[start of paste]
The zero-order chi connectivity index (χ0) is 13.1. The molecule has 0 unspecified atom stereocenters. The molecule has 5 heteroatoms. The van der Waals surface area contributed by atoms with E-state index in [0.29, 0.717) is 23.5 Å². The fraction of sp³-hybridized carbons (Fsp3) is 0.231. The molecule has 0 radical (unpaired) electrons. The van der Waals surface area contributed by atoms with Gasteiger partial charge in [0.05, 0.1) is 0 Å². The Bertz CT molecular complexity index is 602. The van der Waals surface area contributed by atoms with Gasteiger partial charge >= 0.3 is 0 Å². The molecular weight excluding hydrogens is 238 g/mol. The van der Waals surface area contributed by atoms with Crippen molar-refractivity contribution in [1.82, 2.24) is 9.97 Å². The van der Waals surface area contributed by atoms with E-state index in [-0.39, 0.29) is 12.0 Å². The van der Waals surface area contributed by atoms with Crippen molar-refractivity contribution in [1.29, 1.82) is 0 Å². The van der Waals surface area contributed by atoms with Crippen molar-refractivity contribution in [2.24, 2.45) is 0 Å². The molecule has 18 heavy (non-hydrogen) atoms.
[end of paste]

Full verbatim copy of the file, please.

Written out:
The zero-order chi connectivity index (χ0) is 13.1. The molecule has 0 unspecified atom stereocenters. The molecule has 5 heteroatoms. The van der Waals surface area contributed by atoms with E-state index in [0.29, 0.717) is 23.5 Å². The fraction of sp³-hybridized carbons (Fsp3) is 0.231. The molecule has 0 radical (unpaired) electrons. The van der Waals surface area contributed by atoms with Gasteiger partial charge in [0.05, 0.1) is 0 Å². The Bertz CT molecular complexity index is 602. The van der Waals surface area contributed by atoms with Gasteiger partial charge >= 0.3 is 0 Å². The molecular weight excluding hydrogens is 238 g/mol. The van der Waals surface area contributed by atoms with Crippen molar-refractivity contribution in [1.82, 2.24) is 9.97 Å². The van der Waals surface area contributed by atoms with E-state index in [-0.39, 0.29) is 12.0 Å². The van der Waals surface area contributed by atoms with Crippen molar-refractivity contribution in [1.29, 1.82) is 0 Å². The van der Waals surface area contributed by atoms with Crippen molar-refractivity contribution in [2.24, 2.45) is 0 Å². The molecule has 18 heavy (non-hydrogen) atoms.